At the window of my house I looked out through the lattice. I saw among the simple, I noticed among the young men, a youth who lacked judgment. He was going down the street near her corner, walking along in the direction of her house at twilight, as the day was fading, as the dark of night set in. – Proverbs 7:6–9 (NIV84)The main character of this parable is the youth who lacks judgment. Perhaps you know someone like this. The thing about this youth who lacks judgment is that you can pick him out in a crowd. Solomon says that he looked out his window and he saw him immediately. He could just tell that this guy was in for some trouble. For Solomon this is just an observation, but for someone with evil intentions, this guy is easy prey. He is the weak and slow antelope that gets picked out, pounced upon, and devoured by the lion. Notice that this young man walks into his trap: “He was going down the street near her corner, walking along in the direction of her house.” Path, anyone? What does this look like today? Today the youth who lacks judgment can probably not be observed by looking out your window onto the street. A modern youth who lacks judgment sequesters himself indoors, finds himself or herself on their phone late at night after everyone has gone to bed, or has a computer in their room. There was a time when having a computer or phone in your room was relatively safe – that time is long gone. Now the youth without judgment is the 16-year-old with a smartphone, or tablet, or whatever other personal pleasure machine they have in their pocket that allows them to be polluted with porn whenever they please. Where does the problem start with this young man? It is not with his parents, as Solomon doesn’t mention them. Neither is it his friends, for he leaves their company. His problem is not his environment or even the adulteress herself. This young man’s problem is himself. He lacks judgment; he heads down the path of foolishness, and straight into the trap. His adultery problem is a problem of the heart. This remains the biggest issue for users of pornography today. The problem with porn is not porn. It is us. It is men and women who use it. In an interview for CovenantEyes.com, Rick Thomas was asked why kids get into porn today. What do you suppose was his answer? They have raging hormones? The porn is so good? His answer is none of the above. Rather, the reason guys get into porn is that they lack judgment: They are lazy – they spend too much time doing nothing. They are disobedient – they don’t listen to their parents and others’ warnings. They lie – they lie to others about what they are doing and to themselves about the nature and effect of pornography. They are self-righteous – they suppose that porn is their right, and that those images are offered for their viewing pleasure. They are self-centered – they have sexual desires, so why not fulfill them? And they are ignorant – they don’t realize the danger they are getting themselves into with internet porn. As you will be able to deduce from this list, porn is not only attractive to teens. Laziness, disobedience, self-righteousness, self-centredness, and ignorance are no respecters of age. Do you know what the problem is with Internet porn? It is you and me. This is why when Paul addresses the Thessalonians about sexual immorality (1 Thess 4:3-8), he doesn’t say, “You need to leave that sinful city!” or “You need to have accountability groups!” or “You need to campaign against temple prostitution!” or anything like that. What he says is that you need to be sanctified. You need the Holy Spirit to change your heart. The problem is with our hearts. Our own hearts are what lead us to sin, as Jesus taught when he said: “For from within, out of the heart of man, come evil thoughts, sexual immorality, theft, murder, adultery, coveting, wickedness, deceit, sensuality, envy, slander, pride, foolishness. All these evil things come from within, and they defile a person” (Mark 7:21) Commenting on this passage, Mark Driscoll wrote, “Sexual sins are not 'out there' in the media, strip clubs, a gal with low-rise jeans and high-rise thong. Truly the problem is 'in you.' It is from the sinfulness of your heart that lust and sin proceed like sewage from a culvert. This is the painful, unvarnished truth.” The Adulteress The next character in Solomon’s parable is the inevitable destination of this judgment-lacking youth, the adulteress.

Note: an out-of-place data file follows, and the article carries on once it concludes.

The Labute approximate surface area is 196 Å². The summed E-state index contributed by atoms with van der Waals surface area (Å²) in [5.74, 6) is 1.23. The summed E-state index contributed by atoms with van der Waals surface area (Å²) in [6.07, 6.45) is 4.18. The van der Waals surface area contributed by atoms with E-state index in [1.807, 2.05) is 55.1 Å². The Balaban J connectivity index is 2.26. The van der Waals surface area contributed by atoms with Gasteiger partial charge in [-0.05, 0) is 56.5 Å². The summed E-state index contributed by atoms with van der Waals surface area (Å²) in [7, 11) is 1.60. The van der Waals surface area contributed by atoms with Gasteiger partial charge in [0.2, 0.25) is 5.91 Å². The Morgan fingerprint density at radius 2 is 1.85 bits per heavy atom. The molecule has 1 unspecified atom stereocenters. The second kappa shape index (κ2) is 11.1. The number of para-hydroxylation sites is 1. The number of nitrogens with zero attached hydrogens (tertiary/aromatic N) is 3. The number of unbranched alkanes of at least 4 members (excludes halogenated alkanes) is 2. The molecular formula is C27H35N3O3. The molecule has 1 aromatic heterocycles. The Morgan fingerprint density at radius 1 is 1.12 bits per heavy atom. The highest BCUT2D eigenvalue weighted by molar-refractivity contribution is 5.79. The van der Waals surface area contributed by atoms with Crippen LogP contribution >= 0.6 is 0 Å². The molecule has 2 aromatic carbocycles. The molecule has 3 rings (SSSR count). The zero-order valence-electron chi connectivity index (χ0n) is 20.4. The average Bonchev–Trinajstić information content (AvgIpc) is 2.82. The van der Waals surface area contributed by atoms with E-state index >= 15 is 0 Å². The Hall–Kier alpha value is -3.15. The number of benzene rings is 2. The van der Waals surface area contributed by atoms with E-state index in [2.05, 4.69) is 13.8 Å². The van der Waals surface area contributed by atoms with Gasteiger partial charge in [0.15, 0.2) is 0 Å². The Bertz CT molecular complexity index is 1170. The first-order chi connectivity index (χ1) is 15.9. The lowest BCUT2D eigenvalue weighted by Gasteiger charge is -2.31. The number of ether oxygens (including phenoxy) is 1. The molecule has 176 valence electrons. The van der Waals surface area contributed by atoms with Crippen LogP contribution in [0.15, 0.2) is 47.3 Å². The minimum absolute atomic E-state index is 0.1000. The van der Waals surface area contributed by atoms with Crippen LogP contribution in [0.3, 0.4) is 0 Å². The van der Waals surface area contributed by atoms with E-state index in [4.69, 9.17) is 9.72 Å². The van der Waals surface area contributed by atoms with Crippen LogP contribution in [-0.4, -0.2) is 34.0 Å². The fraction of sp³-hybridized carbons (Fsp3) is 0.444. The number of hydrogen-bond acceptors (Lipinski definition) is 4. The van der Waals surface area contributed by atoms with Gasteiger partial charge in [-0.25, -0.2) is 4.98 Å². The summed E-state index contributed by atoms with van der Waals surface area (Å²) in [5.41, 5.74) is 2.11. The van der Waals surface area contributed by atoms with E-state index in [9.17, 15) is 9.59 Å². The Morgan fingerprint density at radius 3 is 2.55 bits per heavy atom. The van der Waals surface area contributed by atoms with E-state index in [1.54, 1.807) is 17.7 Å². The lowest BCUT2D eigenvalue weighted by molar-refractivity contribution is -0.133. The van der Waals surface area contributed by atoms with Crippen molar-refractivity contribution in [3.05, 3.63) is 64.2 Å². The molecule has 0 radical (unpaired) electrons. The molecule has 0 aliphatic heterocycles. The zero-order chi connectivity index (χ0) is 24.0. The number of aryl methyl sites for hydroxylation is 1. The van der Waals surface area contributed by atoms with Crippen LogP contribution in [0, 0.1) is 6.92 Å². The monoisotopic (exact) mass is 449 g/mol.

Then out came a woman to meet him, dressed like a prostitute and with crafty intent. (She is loud and defiant, her feet never stay at home; now in the street, now in the squares, at every corner she lurks.) She took hold of him and kissed him and with a brazen face she said: